Album Review: twenty one pilots – Trench
October 16, 2018
I must admit that I was somewhat skeptical of Trench. The fifth album in the twenty one pilots discography would have to follow up the mega-popular Blurryface, which was the first number one album for the duo of Tyler Joseph and Josh Dun.
The concern wasn’t around whether or not they could outdo the numbers of their most recent project. My concern was in how would the band react to the immense success and pressure of being one of the biggest up-and-coming bands in the world. Would they stick to their craft and build on being a versatile and quirky underdog, or would the boys from Columbus, OH, sanitize their sound for a mainstream audience ala Maroon 5 or Coldplay?
Blurryface was not an amazing indicator of uniqueness for me personally. twenty one pilots stuck to their guns some of the material and there was some enjoyability to glean away from it, especially from rap-rock fusions on “Heavydirtysoul” and “Stressed Out”. But the whitewashed reggae on “Ride” and the 2000’s boy-band cliche presented on “Tear In My Heart” rubbed me the wrong way and twenty one pilots sounded like they were trying to push their genre bending a smidge over the line.
So when I listened to Trench all the way through, I was pleasantly surprised by how much I loved this spectacle.
twenty one pilots came through with 14 tracks of extremely catchy and innovative material. Tyler Joseph’s lyricism is consistently thought-provoking and poetic, but he isn’t afraid to be blunt and get straight to the point either. A lot of the cheesy nostalgic melodrama that Blurryface suffered from is fixed and replaced with more interesting song-writing.
The lyricism is consistently high-quality, but the real show-stealer is the production. Over several listens, there is not one instrumental that I have a major bone to pick. While many of the musical stylings carry over from Blurryface, the drum patterns are more crisp and the instrumentation is larger-than-life throughout and each track is a fresh take on the quintessential twenty one pilots formula and the duo never compromises.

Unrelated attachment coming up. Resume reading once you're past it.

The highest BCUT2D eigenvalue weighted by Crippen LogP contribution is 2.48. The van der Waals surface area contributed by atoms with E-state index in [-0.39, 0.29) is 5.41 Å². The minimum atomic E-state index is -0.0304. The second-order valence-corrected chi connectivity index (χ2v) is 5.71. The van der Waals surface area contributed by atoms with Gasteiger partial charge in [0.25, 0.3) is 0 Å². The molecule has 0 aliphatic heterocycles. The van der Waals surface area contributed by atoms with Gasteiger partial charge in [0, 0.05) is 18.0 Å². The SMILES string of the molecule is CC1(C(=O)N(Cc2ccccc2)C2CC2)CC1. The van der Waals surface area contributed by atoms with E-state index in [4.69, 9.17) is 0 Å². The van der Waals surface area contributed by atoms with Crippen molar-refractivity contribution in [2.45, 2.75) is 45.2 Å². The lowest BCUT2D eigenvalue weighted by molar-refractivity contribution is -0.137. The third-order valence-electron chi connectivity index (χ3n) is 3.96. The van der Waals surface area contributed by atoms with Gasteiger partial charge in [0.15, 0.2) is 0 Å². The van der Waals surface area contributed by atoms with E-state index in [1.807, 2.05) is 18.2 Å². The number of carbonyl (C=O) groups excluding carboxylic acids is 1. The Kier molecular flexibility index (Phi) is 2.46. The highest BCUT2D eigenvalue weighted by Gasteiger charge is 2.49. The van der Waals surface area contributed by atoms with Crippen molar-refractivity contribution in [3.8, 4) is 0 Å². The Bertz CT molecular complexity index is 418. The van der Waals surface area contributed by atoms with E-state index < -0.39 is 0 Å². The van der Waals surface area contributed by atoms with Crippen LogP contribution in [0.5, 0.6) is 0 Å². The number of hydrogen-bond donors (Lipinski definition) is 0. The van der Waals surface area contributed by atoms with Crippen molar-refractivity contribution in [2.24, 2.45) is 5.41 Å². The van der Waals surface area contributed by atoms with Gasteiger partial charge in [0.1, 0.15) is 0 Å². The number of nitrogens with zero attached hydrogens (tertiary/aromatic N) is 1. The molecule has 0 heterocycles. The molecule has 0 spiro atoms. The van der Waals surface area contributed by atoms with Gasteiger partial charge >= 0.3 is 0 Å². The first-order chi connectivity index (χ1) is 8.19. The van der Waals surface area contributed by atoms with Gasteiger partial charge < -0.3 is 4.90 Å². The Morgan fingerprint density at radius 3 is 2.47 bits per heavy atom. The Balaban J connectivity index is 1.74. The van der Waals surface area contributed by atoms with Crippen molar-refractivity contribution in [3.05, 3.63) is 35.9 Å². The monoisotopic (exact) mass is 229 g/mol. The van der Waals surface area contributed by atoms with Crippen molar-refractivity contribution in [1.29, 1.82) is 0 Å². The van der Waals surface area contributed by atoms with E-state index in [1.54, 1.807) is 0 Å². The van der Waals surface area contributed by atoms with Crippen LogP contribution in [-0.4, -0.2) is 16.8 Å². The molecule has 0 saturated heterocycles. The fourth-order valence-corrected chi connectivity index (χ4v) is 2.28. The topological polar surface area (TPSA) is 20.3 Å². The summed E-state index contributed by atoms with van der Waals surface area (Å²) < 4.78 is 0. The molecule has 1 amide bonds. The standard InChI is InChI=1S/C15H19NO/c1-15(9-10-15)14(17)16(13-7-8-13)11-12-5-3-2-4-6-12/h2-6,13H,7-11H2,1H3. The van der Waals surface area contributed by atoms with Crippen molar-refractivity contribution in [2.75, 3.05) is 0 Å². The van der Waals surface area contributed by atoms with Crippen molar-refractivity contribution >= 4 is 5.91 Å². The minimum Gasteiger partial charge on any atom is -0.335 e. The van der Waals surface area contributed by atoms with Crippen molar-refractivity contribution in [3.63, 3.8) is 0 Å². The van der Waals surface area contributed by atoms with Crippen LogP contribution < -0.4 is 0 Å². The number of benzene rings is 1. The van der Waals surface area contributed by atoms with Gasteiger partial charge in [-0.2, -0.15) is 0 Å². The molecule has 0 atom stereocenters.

twenty one pilots’ versatility is showcased right away on the tracks “Jumpsuit” and “Levitate”. These two are the opening tracks that transition perfectly between them despite polar opposite instrumentation. “Jumpsuit” is carried on the chorus by a punky and monstrous guitar and bass line, while “Levitate” contains some textbook lo-fi hip hop drumming with a sick flow from Tyler Joseph throughout the two and a half minutes.
“Nico and the Niners” and “Cut My Lip” give some proof that not every reggae-spiked twenty one pilots number is gentrified and horrendous. Both tunes have an incredible amount of groove and sound a lot darker and epic than its previous attempts at the Caribbean sound.
twenty one pilots have not completely reinvented themselves. Instead they have merely tweaked their approach to their usual repertoire and the duo has put in more time on Trench into making every instrumental cinematic and fitting for the topics covered.